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close this bookIndustrial Metabolism: Restructuring for Sustainable Development (UNU; 1994; 376 pages)
View the documentNote to the reader from the UNU
View the documentAcknowledgements
View the documentIntroduction
Open this folder and view contentsPart 1: General implications
close this folderPart 2: Case-studies
Open this folder and view contents6. Industrial metabolism at the national level: A case-study on chromium and lead pollution in Sweden, 1880-1980
Open this folder and view contents7. Industrial metabolism at the regional level: The Rhine Basin
Open this folder and view contents8. Industrial metabolism at the regional and local level: A case-study on a Swiss region
Open this folder and view contents9. A historical reconstruction of carbon monoxide and methane emissions in the United States, 1880-1980
Open this folder and view contents10. Sulphur and nitrogen emission trends for the United States: An application of the materials flow approach
close this folder11. Consumptive uses and losses of toxic heavy metals in the United States, 1880-1980
View the documentIntroduction
View the documentProduction-related heavy metal emissions
View the documentEmissions coefficients for production
View the documentConsumption-related heavy metal emissions
View the documentEmissions coefficient for consumption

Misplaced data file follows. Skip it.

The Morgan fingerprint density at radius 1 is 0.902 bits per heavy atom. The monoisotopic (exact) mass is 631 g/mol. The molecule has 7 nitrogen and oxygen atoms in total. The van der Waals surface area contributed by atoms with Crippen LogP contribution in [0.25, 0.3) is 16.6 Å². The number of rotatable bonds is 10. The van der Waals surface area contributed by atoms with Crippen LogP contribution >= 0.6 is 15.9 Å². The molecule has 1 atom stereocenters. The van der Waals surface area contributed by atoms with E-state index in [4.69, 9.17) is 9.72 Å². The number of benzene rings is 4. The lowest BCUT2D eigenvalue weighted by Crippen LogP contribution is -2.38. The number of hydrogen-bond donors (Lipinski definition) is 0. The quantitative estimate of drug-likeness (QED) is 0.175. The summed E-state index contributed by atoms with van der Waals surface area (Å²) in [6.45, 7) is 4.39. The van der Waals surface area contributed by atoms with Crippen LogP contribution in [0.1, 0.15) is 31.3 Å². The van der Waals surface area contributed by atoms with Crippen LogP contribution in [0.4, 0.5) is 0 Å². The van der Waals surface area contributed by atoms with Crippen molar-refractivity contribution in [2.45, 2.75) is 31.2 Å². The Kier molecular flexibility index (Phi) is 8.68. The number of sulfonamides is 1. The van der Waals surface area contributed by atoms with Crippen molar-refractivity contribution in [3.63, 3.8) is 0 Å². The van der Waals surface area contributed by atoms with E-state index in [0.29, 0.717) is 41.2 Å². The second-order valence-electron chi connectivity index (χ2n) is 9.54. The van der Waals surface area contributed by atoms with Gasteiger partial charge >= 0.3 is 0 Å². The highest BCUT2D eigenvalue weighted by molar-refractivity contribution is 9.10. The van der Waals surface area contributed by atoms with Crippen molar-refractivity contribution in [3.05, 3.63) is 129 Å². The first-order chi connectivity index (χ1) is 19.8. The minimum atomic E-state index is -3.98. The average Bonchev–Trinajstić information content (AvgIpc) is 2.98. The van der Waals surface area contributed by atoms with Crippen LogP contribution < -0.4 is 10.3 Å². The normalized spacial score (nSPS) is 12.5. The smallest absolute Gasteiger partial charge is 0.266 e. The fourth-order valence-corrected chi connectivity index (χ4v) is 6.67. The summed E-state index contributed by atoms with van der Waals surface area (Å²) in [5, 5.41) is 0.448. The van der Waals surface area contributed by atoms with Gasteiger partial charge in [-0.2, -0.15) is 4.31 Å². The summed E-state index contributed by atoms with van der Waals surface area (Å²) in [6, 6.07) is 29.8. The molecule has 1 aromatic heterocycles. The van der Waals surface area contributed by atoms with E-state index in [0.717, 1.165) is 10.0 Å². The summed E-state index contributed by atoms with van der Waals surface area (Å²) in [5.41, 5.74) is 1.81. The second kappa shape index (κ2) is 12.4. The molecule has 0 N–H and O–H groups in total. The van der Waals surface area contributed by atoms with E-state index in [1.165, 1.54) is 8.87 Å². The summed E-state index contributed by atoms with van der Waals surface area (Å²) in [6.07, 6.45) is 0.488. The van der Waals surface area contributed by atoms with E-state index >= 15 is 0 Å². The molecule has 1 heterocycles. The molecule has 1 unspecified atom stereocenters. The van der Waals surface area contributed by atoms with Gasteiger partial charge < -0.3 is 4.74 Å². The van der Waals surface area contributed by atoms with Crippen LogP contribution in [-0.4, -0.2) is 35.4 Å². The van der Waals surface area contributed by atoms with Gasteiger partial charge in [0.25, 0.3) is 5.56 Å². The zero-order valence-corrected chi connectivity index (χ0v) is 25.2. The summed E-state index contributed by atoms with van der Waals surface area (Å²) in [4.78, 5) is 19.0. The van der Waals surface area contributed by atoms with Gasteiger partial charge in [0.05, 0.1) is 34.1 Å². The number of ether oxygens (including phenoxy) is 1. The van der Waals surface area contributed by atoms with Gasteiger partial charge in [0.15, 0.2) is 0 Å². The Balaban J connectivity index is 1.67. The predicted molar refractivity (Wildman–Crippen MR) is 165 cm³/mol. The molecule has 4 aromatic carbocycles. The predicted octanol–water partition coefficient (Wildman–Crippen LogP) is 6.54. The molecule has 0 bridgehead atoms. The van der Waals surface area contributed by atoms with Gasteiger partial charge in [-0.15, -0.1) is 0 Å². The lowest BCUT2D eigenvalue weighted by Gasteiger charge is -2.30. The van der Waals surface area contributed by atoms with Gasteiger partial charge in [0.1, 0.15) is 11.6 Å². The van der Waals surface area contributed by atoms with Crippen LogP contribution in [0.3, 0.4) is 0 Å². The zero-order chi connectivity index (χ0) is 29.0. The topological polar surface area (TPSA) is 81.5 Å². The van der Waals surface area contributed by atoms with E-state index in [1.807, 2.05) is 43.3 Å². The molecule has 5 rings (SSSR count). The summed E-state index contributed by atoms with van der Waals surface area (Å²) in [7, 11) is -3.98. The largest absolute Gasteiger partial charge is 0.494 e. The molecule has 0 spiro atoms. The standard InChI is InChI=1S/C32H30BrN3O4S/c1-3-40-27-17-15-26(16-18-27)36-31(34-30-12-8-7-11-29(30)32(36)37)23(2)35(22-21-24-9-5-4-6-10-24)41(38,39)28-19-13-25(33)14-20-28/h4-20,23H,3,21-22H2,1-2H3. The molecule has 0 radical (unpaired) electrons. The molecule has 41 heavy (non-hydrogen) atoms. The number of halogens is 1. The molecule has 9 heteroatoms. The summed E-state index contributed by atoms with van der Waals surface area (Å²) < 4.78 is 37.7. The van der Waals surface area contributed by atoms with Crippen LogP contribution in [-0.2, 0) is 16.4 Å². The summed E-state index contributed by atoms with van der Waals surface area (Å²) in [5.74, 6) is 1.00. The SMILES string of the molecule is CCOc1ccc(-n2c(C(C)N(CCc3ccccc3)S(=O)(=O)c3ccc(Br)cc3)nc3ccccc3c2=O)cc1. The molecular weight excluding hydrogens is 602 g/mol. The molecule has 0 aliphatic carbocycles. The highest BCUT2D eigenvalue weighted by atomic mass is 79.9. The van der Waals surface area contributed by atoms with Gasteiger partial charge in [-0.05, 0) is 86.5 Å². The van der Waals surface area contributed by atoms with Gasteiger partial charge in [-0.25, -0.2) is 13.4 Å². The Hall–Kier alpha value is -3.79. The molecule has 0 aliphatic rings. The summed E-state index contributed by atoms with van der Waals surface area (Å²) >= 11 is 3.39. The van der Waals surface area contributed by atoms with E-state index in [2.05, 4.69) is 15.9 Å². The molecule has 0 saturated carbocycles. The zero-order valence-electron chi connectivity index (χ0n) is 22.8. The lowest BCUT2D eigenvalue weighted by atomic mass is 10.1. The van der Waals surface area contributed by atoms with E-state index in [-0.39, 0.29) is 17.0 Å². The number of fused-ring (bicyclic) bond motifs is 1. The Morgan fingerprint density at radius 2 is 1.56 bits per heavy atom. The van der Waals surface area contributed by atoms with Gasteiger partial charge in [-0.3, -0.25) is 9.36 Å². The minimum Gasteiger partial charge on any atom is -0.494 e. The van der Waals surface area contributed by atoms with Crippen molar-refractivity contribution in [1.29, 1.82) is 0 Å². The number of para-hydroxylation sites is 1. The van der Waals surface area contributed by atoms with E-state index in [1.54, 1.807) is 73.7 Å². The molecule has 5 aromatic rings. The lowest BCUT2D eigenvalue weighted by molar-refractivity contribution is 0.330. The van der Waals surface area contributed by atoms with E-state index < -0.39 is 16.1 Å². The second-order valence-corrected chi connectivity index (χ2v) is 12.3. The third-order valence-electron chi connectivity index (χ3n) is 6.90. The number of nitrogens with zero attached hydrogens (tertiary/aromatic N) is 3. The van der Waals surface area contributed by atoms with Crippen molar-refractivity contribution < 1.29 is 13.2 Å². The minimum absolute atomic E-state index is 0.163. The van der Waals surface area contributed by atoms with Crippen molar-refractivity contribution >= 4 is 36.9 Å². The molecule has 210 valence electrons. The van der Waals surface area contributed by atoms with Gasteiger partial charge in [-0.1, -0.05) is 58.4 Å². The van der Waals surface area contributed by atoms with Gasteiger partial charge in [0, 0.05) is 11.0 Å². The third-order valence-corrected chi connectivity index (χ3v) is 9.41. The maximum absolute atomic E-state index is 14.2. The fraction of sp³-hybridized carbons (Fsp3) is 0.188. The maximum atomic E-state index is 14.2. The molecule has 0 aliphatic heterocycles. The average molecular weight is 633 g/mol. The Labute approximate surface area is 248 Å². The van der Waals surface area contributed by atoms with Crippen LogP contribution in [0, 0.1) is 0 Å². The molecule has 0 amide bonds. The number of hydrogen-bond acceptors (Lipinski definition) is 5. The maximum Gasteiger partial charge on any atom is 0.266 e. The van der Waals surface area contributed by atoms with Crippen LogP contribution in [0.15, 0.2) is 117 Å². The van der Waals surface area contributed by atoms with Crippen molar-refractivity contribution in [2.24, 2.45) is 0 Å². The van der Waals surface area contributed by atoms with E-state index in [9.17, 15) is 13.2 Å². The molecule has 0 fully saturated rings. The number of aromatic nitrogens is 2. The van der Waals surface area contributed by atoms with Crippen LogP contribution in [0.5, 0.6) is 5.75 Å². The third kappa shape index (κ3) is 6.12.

View the documentHistorical usage patterns
View the documentConclusions
View the documentReferences
View the documentAppendix
Open this folder and view contentsPart 3: Further implications
View the documentBibliography
View the documentContributors

Production-related heavy metal emissions

Production processes for heavy metals, for our purposes, begin with smelting and refining. We do not include mining per se, or associated ore concentration (beneficiation) processes, which are normally carried out near the mine. While these processes generate enormous quantities of waste material, they are normally carried out in fairly remote locations.

In principle, we also include secondary refining in this category. In addition, trace metals are emitted in significant quantities via fly ash from the combustion of coal, oil (especially residual oil), and possibly wood. Though fuels are utilized for residential heating and transportation, as well as for utility and industrial purposes, we class fuel combustion as part of the production of housing and transport services. Thus, all emissions of heavy metals associated with fly ash from fossil-fuel refining are considered to be production-related. On the other hand, we include lead additives to gasoline and zinc additives to lubricating oil as consumption-related.

It must be pointed out that incineration of refuse and sewage sludge also results in heavy metal emissions. But this is an environmental transfer, not a true source of metallic pollutants. All of the metals emitted by incinerators must have been originally embodied in items of consumption discharged as wastes. Incinerator wastes are therefore consumption-related. Data on incinerator emissions are relevant to the extent that they provide evidence of final disposal routes.


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